Since then, however, Toyota has thrown the enthusiast to the wayside.  There wasn’t any money there.  Instead, Toyota pumps out two of the best cars known to man – the Corolla and the Camry.  Yes, they’re great at being cars.  They’re not very good at entertaining the driver – but Americans simply want fuel efficient, reliable transportation appliances so that they can shut their brains off and arrive at their destination.

Toyota in fact repeated this process with Scion.  The original Scion cars were quirky, light, fun to drive, and as a result created a loyal following.  Since Toyota decided to pork up their cars and mainstream the Scions, the sales have plummeted.

So what is Toyota doing now?  They’re tarting up their cars in an attempt to appease the enthusiast.  Take the Lexus hybrid bimbo box that they’re peddling these days.

Tarting up a lackluster model is not the way to move the metal – just ask Chrysler.

I want to take this opportunity to call out some other companies that have betrayed their brand ideals.  Honda – you used to make wonderful, fun to drive little cars.  Your new Civic SI is coming out with an arguably worse engine (more displacement, lower performance head) and will probably weigh more.  Your supposed CRX replacement makes absolutely no sense – hybrid people don’t want a performance car.  Performance people don’t want a hybrid.  It didn’t work with your hopped up Accord hybrid, and it won’t work now.  Finally, you killed the NSX AND the S2000!

BMW – where do I even start.  I’m drafting a very special article for you in the back of my mind, but lets just say that your cars keep getting heavier, more complex, and you’re inventing market segments for questions that nobody asked, and problems that nobody had.  You can ask someone today “What is a BMW?” and nobody knows the damned answer, because they’re all over the board.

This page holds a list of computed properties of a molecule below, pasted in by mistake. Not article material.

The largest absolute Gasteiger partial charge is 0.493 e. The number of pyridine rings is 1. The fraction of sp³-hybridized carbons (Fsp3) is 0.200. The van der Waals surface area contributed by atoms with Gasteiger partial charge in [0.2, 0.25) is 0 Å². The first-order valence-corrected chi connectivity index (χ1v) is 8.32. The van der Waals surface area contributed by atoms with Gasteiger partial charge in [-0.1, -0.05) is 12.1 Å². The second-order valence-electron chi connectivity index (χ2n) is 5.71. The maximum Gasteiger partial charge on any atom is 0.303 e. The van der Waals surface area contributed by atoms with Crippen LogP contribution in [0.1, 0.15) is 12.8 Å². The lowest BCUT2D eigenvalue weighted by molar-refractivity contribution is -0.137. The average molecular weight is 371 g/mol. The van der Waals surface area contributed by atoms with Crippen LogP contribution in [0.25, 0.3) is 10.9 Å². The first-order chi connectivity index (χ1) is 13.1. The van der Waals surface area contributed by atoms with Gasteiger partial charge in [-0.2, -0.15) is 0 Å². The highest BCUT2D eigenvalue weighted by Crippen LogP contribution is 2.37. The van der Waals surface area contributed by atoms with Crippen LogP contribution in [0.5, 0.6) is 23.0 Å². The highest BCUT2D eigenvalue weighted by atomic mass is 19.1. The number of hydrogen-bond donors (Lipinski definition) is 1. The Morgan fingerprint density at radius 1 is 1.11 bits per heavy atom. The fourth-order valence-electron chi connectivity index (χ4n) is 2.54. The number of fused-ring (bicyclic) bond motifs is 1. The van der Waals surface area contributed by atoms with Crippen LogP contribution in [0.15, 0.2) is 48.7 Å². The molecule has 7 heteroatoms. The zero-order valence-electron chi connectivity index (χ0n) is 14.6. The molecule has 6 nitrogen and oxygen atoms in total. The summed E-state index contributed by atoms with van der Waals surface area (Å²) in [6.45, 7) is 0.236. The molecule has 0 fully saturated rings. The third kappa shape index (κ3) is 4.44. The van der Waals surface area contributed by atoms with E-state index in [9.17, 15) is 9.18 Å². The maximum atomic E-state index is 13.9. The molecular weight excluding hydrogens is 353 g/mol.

But this post is supposed to be positive – its supposed to be about the people who do it right.  So who has done it right?

Well, I’m going to say the Corvette has been done right.

Now, we all know I’m not really a Corvette fan.  The driving position doesn’t work for me and the image just isn’t what I want to project (I don’t own any gold medallions and I have all of my hair).  HOWEVER – the Corvette represents the same kind of development model that GM should have used for all of their cars – lets take a car, and lets make it better with each successive generation.  No matter what, each new Corvette must outperform the last car.  Each new Corvette must also outperform the competition while costing less money to purchase, maintain, and repair.  Every single Corvette has stayed faithful to this goal – I don’t even want to hear about how the REAL Corvette only had a straight 6 – nobody cares once those pushrods get a pushin.

Next up, the Ford Mustang.  Affordable pony car power for the masses.  What is a Mustang?  Easy – its a fun, sporty coupe that’s affordable, has some practicality, and can burn rubber.  Ford has done a great job with refining the Mustang over the years, even during the dark Fox body days.  What’s even better is that even after they went all retro on us, the new car has come and modernized itself somewhat.  And who can fault their drivetrain selections, at those prices?  You can get a 500+ hp Mustang for less than a Corvette today – that really is something and its staying with the value driven pony car performance that the original car delivered, which made it such a hit.  In fact, I have a friend who told me that when her father arrived in America from Iran, the first thing he wanted to do was buy a Ford Mustang – and he went out and got himself one once he made enough money.

Your Author is clearly a douchebag.

Jeep.  What does Jeep say to you?  It says, I’m going off road.  The brand lately has lost this concept as its churned out soft roader after soft roader intended to chauffeur the kiddies to soccer practice, replete with those little stick figure stickers on the back showing that yes, the driver did indeed find someone to tolerate her, and does indeed have a fertile womb.  How special.  In fact, Jeep even sells a car now that isn’t even trail rated!  Nonetheless, despite all of this, Jeep does still sell the Wrangler – and this car is serious.  I have no off road experience whatsoever, but even I was able to take the Wrangler off road and get to where I wanted to go.  On the highway, its miserable, but off road, its one of the best you can buy straight off the showroom floor and go wherever you want to go.  It has stayed faithful to its brand – one of an affordable, functional, versatile off roader that does not make concessions to on-road manners or sacrifice its offroad utility in order to more comfortably get its fat assed suburban owner to P.F. Chang’s at the mall.